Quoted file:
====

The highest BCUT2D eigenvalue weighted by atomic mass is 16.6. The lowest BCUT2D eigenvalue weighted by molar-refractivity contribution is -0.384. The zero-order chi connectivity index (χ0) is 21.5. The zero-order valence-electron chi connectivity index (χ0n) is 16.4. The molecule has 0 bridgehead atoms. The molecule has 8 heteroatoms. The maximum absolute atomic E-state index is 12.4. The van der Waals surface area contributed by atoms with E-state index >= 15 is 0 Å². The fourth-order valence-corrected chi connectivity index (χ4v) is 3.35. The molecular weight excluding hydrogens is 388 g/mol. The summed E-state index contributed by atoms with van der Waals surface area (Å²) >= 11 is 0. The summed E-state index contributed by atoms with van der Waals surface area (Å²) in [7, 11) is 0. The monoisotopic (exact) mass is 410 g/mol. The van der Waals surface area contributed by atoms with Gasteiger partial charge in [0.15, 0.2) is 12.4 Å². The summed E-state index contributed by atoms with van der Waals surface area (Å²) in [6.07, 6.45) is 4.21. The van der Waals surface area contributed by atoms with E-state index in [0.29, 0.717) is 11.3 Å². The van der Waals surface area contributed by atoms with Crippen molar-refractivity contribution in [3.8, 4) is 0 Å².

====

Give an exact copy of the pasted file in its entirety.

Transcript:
The highest BCUT2D eigenvalue weighted by atomic mass is 16.6. The lowest BCUT2D eigenvalue weighted by molar-refractivity contribution is -0.384. The zero-order chi connectivity index (χ0) is 21.5. The zero-order valence-electron chi connectivity index (χ0n) is 16.4. The molecule has 0 bridgehead atoms. The molecule has 8 heteroatoms. The maximum absolute atomic E-state index is 12.4. The van der Waals surface area contributed by atoms with E-state index >= 15 is 0 Å². The fourth-order valence-corrected chi connectivity index (χ4v) is 3.35. The molecular weight excluding hydrogens is 388 g/mol. The summed E-state index contributed by atoms with van der Waals surface area (Å²) >= 11 is 0. The summed E-state index contributed by atoms with van der Waals surface area (Å²) in [7, 11) is 0. The monoisotopic (exact) mass is 410 g/mol. The van der Waals surface area contributed by atoms with Gasteiger partial charge in [0.15, 0.2) is 12.4 Å². The summed E-state index contributed by atoms with van der Waals surface area (Å²) in [6.07, 6.45) is 4.21. The van der Waals surface area contributed by atoms with E-state index in [0.29, 0.717) is 11.3 Å². The van der Waals surface area contributed by atoms with Crippen molar-refractivity contribution in [3.8, 4) is 0 Å².